Friends tell me I can forget about whatever it was the Prez said last week. He's weak, a bumbler in thrall to oil and coal companies, won't risk anything … And he's certainly not to be trusted; he gives a good speech, then fails to deliver.
This is a picture that accords with too much of what I've seen. I worked to elect Obama in 2008 hoping that this guy was smart enough to rein in the US imperial impulse to rush into "dumb wars" (his words); instead he got snookered into extending the killing in Afghanistan to no purpose whatsoever and has gloried in the butch criminality of assassination and covert war. I was also looking for a return to government under legal restraint, an end to extra-legal detention justified by overhyped threats of terrorism. Didn't get that either and got the spooks dragneting all of us besides.
But when I read the people who have put their lives into communication about climate change, (like Joe Romm and David Roberts) I learn that they tend to think the program that Obama laid out to control carbon emissions and transition our economic system in a more sustainable direction is a good move in the right direction. What do I know?
Responding to global warming is hard for us. It means completely changing our civilization's assumption that resources are infinite and we can use them indiscriminately, not only without danger of running out, but also without destroying the planet's ability to absorb the alterations we are making to her balance. Oops -- can't do that. Used to be able to because we just weren't powerful enough to cause much damage, but our oversize brains have given us enough power to screw things up.
Like most people, I used to fear that that preserving a survivable balance on the planet meant reverting to a pre-technological standard of living. But that's not true. It means changes, but not necessarily deprivation. Heck, a clean sustainable society would almost certainly be a boon to most humans. The technological solutions to getting to a low carbon world either exist or are within reach. What doesn't exist is the political capacity to move our societies into that sustainable future.
And guess what? The U.S. can't do this alone -- though anything we do matters a lot. We've gotten a disproportionate share of the goodies of a destructive global economic system. We can at least try to be responsible global citizens -- that's the misnamed "leading" section of the infographic. We aren't leading, but we have to be part of human parade.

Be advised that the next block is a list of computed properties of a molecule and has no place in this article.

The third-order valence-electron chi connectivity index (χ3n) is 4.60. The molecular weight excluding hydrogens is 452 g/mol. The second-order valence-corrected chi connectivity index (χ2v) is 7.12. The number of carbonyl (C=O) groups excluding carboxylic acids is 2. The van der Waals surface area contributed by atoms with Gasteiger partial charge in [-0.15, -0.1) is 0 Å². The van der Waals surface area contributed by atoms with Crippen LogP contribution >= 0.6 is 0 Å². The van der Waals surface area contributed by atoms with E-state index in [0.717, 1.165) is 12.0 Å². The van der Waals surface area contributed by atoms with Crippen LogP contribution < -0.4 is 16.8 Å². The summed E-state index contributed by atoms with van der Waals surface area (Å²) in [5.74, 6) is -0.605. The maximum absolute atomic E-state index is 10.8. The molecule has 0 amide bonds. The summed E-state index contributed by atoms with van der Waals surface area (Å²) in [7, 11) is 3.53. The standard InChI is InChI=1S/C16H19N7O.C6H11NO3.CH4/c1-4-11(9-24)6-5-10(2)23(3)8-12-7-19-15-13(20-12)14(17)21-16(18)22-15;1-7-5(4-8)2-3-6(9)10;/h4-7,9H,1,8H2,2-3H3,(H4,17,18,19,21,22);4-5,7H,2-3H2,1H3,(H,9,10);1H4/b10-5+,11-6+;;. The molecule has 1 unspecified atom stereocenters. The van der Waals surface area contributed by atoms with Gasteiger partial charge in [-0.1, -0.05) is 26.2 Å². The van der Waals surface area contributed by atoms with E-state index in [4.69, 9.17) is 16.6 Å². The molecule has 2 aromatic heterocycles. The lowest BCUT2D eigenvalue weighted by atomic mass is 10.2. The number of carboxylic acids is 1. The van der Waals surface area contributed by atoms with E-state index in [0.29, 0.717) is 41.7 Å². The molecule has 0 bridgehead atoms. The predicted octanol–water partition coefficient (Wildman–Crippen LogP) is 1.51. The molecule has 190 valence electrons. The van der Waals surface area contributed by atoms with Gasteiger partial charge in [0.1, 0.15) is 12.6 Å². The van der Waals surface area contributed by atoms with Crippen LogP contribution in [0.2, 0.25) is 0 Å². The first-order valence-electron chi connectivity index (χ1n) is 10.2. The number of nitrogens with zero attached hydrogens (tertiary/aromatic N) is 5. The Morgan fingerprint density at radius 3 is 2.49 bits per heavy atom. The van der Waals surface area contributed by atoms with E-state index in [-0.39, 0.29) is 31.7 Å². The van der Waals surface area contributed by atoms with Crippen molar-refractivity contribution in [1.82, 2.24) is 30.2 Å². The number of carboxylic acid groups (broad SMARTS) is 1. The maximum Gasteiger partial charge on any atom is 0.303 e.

Along the way, in a democratic state, large numbers of people have to be mobilized to make a change. Visible, terrible, wrongs are what get people moving. The people who benefit from those wrongs will usually hang on to them for dear life. The rest of us have to storm the barricades -- for the sake of our lives! The items in the "not included" section of the infographic are the current content of this struggle. They are the parts of the enormous puzzle of moving into a sustainable future that have won our attention. They matter vitally.
But these too are all just pieces of the enormous changes we must be living. Doing the boring stuff in the first two sections would help create the context for ending coal and oil dependency -- and for reassuring most of us that we'll still have hot water, plumbing, and our computers as we make the change.
So Obama didn't grasp the handful of stinging nettles that is Keystone, or offshore drilling, or mountaintop removal. People power can make him grasp more of them. Unexpectedly, he even asked us generate enough to give him cover for denying Keystone. But he laid out a program. Our job is to make him and his successors stay on that path -- and to never give up hope that human ingenuity can outrun human greed and destructiveness.
H/t to TckTckTck for the infographic.
Despite every other legitimate concern, we cannot ignore that our economic and social system is rapidly making the planet less habitable. So I will be posting "Warming Wednesdays" -- reminders of an inconvenient truth.